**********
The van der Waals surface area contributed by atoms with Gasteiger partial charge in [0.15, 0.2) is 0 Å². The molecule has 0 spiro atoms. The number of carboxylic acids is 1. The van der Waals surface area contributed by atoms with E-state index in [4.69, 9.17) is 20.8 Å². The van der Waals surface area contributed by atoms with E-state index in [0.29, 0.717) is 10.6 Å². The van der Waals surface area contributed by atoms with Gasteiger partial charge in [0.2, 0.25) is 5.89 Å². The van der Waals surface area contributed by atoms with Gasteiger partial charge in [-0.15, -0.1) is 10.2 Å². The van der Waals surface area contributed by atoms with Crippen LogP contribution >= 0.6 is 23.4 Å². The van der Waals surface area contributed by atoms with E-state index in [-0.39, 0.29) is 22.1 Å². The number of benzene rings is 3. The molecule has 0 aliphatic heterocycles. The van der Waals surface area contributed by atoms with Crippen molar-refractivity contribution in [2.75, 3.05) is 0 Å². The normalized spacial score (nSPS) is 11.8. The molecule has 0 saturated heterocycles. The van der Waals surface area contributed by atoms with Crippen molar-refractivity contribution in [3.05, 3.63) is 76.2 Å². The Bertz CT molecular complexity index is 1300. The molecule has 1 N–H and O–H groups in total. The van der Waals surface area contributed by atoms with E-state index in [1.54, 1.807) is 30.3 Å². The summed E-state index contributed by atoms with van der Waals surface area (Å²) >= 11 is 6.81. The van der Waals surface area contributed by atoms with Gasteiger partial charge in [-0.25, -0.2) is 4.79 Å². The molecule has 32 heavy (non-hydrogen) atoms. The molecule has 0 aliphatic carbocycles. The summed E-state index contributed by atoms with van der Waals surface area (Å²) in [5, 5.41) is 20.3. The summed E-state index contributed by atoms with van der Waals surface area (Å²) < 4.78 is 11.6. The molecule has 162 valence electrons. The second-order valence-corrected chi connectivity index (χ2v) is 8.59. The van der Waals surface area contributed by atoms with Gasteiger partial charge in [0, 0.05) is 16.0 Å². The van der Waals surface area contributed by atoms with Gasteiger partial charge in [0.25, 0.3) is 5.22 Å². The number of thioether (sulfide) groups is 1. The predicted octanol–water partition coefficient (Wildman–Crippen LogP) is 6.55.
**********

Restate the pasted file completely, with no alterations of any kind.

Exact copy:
The van der Waals surface area contributed by atoms with Gasteiger partial charge in [0.15, 0.2) is 0 Å². The molecule has 0 spiro atoms. The number of carboxylic acids is 1. The van der Waals surface area contributed by atoms with E-state index in [4.69, 9.17) is 20.8 Å². The van der Waals surface area contributed by atoms with E-state index in [0.29, 0.717) is 10.6 Å². The van der Waals surface area contributed by atoms with Gasteiger partial charge in [0.2, 0.25) is 5.89 Å². The van der Waals surface area contributed by atoms with Gasteiger partial charge in [-0.15, -0.1) is 10.2 Å². The van der Waals surface area contributed by atoms with Crippen LogP contribution >= 0.6 is 23.4 Å². The van der Waals surface area contributed by atoms with E-state index in [-0.39, 0.29) is 22.1 Å². The number of benzene rings is 3. The molecule has 0 aliphatic heterocycles. The van der Waals surface area contributed by atoms with Crippen molar-refractivity contribution in [2.75, 3.05) is 0 Å². The normalized spacial score (nSPS) is 11.8. The molecule has 0 saturated heterocycles. The van der Waals surface area contributed by atoms with Crippen molar-refractivity contribution in [3.05, 3.63) is 76.2 Å². The Bertz CT molecular complexity index is 1300. The molecule has 1 N–H and O–H groups in total. The van der Waals surface area contributed by atoms with E-state index in [1.54, 1.807) is 30.3 Å². The summed E-state index contributed by atoms with van der Waals surface area (Å²) >= 11 is 6.81. The van der Waals surface area contributed by atoms with Gasteiger partial charge in [-0.25, -0.2) is 4.79 Å². The molecule has 32 heavy (non-hydrogen) atoms. The molecule has 0 aliphatic carbocycles. The summed E-state index contributed by atoms with van der Waals surface area (Å²) in [5, 5.41) is 20.3. The summed E-state index contributed by atoms with van der Waals surface area (Å²) < 4.78 is 11.6. The molecule has 162 valence electrons. The second-order valence-corrected chi connectivity index (χ2v) is 8.59. The van der Waals surface area contributed by atoms with Gasteiger partial charge in [0, 0.05) is 16.0 Å². The van der Waals surface area contributed by atoms with Gasteiger partial charge in [0.25, 0.3) is 5.22 Å². The number of thioether (sulfide) groups is 1. The predicted octanol–water partition coefficient (Wildman–Crippen LogP) is 6.55.